The basis for the foregoing proposition was the speech of Lord Griffiths in St. Martins Property Corporation Ltd. v. Sir Robert McAlpine Ltd. [1994] 1 A.C. 85, which it is necessary to look at in some detail. After referring to two defences advanced by McAlpine to the effect (1) that St. Martins had no proprietary interest in the property when the breach occurred and (2) that they had been reimbursed from within the group for the cost of repairs Lord Griffiths, continued at, p. 96F, in relation to the first defence:

    "I cannot accept that in a contract of this nature, namely for work, labour and the supply of materials, the recovery of more than nominal damages for breach of contract is dependent upon the plaintiff having a proprietary interest in the subject matter of the contract at the date of breach."

Lord Griffiths instanced the case of a husband who was the sole earner contracting for the repair of the matrimonial home owned by his wife and having to pay a second builder to remedy the defects created by the first. He continued, at 96H:

    "Is it to be said that the husband has suffered no damage because he does not own the property? Such a result would in my view be absurd and the answer is that the husband has suffered loss because he did not receive the bargain for which he had contracted with the first builder and the measure of damages is the cost of securing the performance of that bargain by completing the roof repairs properly by the second builder."

    Lord Griffiths then gave a further similar example where the husband after contracting with the builder, on advice, transferred his house to his wife and defects appeared. In response to the argument that neither husband nor wife could recover damages he remarked that that would be so unjust a result that the law could not tolerate it. This comment was made with reference to a hypothetical situation in which if the husband had no right of action no one else had and the claim to damages would fall into Lord Keith's black hole.

    Lord Griffiths considered McAlpine's argument that The Albazero [1977] A.C. 774 supported their argument that a contracting party suffered no loss if they did not have a proprietary interest in the property at the date of the breach and continued, at 97D:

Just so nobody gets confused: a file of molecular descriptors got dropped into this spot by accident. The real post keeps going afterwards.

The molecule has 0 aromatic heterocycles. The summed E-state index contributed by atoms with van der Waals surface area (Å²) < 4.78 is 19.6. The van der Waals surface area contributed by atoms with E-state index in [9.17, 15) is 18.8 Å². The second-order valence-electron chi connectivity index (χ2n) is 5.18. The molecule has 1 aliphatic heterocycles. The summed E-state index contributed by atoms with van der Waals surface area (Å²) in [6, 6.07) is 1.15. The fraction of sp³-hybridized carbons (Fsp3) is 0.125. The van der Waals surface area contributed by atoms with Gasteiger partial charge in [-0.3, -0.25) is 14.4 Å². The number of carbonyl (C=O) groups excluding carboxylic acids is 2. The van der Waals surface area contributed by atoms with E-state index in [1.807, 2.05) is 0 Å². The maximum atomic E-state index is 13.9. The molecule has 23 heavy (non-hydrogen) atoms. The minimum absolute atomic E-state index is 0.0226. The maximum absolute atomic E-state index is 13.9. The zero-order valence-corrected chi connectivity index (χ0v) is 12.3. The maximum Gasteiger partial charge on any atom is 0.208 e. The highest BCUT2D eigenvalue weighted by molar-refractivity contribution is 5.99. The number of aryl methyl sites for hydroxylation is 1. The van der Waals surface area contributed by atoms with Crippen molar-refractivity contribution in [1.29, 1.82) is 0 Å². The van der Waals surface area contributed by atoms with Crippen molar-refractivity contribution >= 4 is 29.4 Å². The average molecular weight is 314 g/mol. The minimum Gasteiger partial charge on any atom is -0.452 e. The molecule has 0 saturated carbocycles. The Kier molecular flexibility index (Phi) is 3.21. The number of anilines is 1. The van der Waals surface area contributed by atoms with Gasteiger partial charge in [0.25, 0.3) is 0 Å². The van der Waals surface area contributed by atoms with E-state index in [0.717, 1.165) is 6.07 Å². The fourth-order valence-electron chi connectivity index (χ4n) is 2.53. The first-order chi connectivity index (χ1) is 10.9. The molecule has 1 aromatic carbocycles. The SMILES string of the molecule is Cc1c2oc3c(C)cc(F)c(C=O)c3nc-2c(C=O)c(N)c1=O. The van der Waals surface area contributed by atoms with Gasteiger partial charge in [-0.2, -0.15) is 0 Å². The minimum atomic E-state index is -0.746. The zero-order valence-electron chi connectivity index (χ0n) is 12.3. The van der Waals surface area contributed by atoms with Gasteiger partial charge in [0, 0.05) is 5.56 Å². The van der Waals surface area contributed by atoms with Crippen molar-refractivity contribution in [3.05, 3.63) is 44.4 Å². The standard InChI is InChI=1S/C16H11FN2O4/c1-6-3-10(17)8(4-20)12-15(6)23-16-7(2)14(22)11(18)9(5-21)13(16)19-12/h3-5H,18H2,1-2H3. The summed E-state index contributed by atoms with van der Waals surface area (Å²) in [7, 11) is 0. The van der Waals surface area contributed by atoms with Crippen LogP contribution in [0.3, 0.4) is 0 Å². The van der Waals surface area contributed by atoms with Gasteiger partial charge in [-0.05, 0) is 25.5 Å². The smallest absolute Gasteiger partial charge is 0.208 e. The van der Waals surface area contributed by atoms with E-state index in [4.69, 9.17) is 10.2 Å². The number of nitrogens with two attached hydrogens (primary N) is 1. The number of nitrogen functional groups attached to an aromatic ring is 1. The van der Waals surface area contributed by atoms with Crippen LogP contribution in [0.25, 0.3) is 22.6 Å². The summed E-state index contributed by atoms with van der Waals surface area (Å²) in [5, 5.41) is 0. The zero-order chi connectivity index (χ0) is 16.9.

"The Albazero was not concerned with money being paid to enable the bargain, i.e. the contract of carriage, to be fulfilled. The damages sought in The Albazero were claimed for the loss of the cargo, and as at the date of the breach the property in the cargo was vested in another with a right to sue it is readily understandable that the law should deny to the original party to the contract a right to recover damages for a loss of the cargo which had caused him no financial loss. In cases such as the present the person who places the contract has suffered financial loss because he has to spend money to give him the benefit of the bargain which the defendant had promised but failed to deliver. I therefore cannot accept that it is a condition of recovery in such cases that the plaintiff has a proprietary right in the subject matter of the contract at the date of breach."

    Two matters emerge from that passage namely (1) that Lord Griffiths was contrasting a situation where the promisee (the consignor in The Albazero) had suffered no financial loss by the breach of contract and the case before him where St. Martins had paid for the necessary repairs, and (2) that he clearly considered it to be of importance that a third party who had actually sustained the financial loss had a right to sue. I summarise Lord Griffith's position on the first defence as follows: Where A employs B to perform work on Whiteacre, which B performs defectively the fact that Whiteacre is owned by C who has no contractual rights against B is no bar to an action for damages by A provided that he has paid or intends to pay for the necessary remedial treatment. In relation to the second defence Lord Griffiths expressed the view that:

    "who actually pays for the repairs is no concern of the defendant who broke the contract. The court will of course wish to be satisfied that the repairs have been or are likely to be carried out . . . "